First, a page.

Duck Deal Gone Bad

Crime writer drawn to story of a murder at Lake Seminole
Photo by Lindsey Masterson

Denise Williams had an uncanny ability to cause others to do whatever she wanted, even if that meant killing a best friend.

That’s the assessment of trial lawyer and author Steve Epstein, whose second book, Evil at Lake Seminole, was released in June. The nonfiction work details events leading up to the disappearance of Mike Williams, examines subsequent investigations and concludes with the first-degree murder conviction and sentencing of Denise Williams, Mike’s wife at the time of his death.

Investigators concluded that Mike Williams, an FSU graduate and property appraiser, drowned on Dec. 16, 2000, at Lake Seminole while duck hunting and, when no body was found, theorized that alligators had eaten it.

Mike’s mom, Cheryl Williams, never bought that theory. For years, she doggedly petitioned for a criminal investigation into the matter, writing countless letters to the Governor’s Office, taking to sidewalks with placards, ignoring ostracism and running ads in the Tallahassee Democrat. At last, circumstances lined up for her.

Triggerman Brian Winchester, Denise Williams’s lover and later her husband, was charged with kidnapping Denise as their marriage was failing. As part of a deal with prosecutors, he divulged that he had buried Mike Williams’s body at a boat landing at Carr Lake in North Tallahassee. For her role in the killing, Denise Williams was convicted almost 18 years to the day after her one-time husband died.

In August 2019, Epstein listened to a podcast about the case and knew immediately that he had to write about it.

“It is a story unlike anything I had ever heard,” he said. “The number of years that went by before the case was closed, Cheryl Williams and her resilience — and the alligator aspect makes it that much more intriguing.

“It’s like a Shakespearean tragedy. You have this truly angelic, salt-of-the-earth human being in Mike Williams who unwittingly surrounded himself with evil. He tried to please everyone, and that may have been his downfall.”

To be sure, his marriage to Denise and Winchester’s obedience to her proved fateful.

“Mike was Brian’s best friend at the time he killed him,” Epstein said. “By all accounts, those two were inseparable as buddies. But Mike was in the way, and Denise wouldn’t do the other thing that would have made it possible for her and Brian to be together, which was to get divorced. Brian wanted to be with her more than he wanted to continue his friendship with Mike.”

And, so, when Winchester bungled an attempt to drown Williams, he killed him with a shotgun blast to the face.

“Cheryl is a woman unlike any I will ever meet again,” Epstein said. “The scent of a trail and the trial and conviction would not have been possible without her. I believe and Cheryl believes that I was meant to hear that podcast — that it was destiny and did not happen by accident.”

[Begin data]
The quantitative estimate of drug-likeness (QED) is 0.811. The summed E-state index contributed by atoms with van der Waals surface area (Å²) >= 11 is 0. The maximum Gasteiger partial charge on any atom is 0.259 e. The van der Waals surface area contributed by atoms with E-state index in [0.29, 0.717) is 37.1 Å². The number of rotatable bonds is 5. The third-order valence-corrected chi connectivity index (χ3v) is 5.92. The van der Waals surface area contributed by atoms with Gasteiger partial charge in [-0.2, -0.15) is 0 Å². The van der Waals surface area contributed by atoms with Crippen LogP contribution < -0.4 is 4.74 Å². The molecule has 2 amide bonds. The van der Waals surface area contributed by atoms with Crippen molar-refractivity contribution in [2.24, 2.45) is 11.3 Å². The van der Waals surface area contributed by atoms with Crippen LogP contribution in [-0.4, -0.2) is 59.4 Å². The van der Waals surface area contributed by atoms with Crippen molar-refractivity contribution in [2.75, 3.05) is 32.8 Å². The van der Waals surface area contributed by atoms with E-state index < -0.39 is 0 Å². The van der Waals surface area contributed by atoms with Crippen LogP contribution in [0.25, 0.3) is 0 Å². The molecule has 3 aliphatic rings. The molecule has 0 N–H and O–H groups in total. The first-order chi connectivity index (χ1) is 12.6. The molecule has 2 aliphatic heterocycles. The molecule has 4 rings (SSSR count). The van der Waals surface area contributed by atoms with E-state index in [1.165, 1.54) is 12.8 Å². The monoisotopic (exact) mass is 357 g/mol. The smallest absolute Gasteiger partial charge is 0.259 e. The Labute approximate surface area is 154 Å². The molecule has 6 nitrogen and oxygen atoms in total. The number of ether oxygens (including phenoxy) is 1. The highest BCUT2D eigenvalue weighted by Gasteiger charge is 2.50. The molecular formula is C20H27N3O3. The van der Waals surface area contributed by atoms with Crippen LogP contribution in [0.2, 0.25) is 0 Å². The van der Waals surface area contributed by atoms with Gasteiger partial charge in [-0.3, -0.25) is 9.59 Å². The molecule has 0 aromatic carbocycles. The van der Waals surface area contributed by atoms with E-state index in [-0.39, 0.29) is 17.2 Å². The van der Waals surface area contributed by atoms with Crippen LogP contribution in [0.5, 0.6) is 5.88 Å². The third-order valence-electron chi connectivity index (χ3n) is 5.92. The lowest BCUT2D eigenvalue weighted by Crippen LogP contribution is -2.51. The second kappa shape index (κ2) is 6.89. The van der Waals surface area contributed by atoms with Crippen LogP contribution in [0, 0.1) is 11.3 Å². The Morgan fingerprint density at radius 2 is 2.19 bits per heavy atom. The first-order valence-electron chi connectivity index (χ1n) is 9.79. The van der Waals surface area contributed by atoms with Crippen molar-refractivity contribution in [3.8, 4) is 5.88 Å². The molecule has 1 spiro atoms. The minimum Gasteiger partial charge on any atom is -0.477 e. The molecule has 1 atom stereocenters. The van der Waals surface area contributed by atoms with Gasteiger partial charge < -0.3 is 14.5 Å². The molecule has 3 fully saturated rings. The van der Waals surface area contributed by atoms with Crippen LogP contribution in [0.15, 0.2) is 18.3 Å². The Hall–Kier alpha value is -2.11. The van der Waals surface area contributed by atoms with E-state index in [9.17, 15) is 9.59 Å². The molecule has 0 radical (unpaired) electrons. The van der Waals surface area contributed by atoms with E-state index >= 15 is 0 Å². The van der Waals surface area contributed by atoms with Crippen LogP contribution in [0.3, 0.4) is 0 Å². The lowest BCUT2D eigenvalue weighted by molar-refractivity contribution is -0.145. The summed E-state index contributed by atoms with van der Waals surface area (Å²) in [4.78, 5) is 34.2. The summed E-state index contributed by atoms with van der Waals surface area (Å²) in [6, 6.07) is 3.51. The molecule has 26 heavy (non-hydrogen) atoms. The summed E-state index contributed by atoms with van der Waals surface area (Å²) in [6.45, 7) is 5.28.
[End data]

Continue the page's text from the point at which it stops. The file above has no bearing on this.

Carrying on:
Epstein said law enforcement officials made “colossal mistakes” when the case was fresh.

“Probably, sheriff’s offices all across Florida and the FDLE have learned the lesson from this case that you have to include the possibility of foul play in any disappearance because, as this case proves, when you least expect it, foul play is involved,” Epstein said. “Had they been able to talk to people and secure things like Brian’s truck, they would have instantly learned that Mike’s blood was in the vehicle.”

Epstein’s telling of the case is so detailed as to cause a reader to assume that he was present during the recovery effort and at Denise Williams’s trial. His legal insights add to the swiftly paced narrative, which was praised by bestselling crime author Rebecca Morris as “unputdownable.”

On the day that Mike Williams was murdered, he and Denise were scheduled to depart Tallahassee for the Gibson Inn in Apalachicola where he intended that they celebrate their sixth wedding anniversary.

Winchester, who was granted immunity from prosecution in the murder case through his plea deal, told investigators in a statement obtained prior to trial that Denise Williams had played an active part in making her husband’s murder possible. That is, she gave Mike “extra permission” to go duck hunting, and assured him that he would not be in trouble for doing so just hours before they planned to leave town.

However, notes Epstein, those actions by Denise never figured in testimony at trial. Winchester was not asked what specifically the defendant had done to further the commission of the murder.

“The lack of any trial testimony on that point,” Epstein writes,  “provided the defense team a golden opportunity to contend during closing arguments — and, if necessary, on appeal — that no evidence had been offered which could establish Denise’s guilt for being a principal actor in Mike’s murder.”

In such a way, Epstein suggests that the story may not yet be over. In an interview, he did not rule out the possibility that the conviction of Denise Williams may be overturned.

About the Author
Steve Epstein practices law in Raleigh, North Carolina. He was inspired to write Evil at Lake Seminole after hearing a podcast about the murder of Tallahassee property appraiser Mike Williams and the trial of Denise Williams, his wife at the time of the killing. Epstein concluded after meeting Mike Williams’ mother that he was destined to hear the podcast.

Categories: Books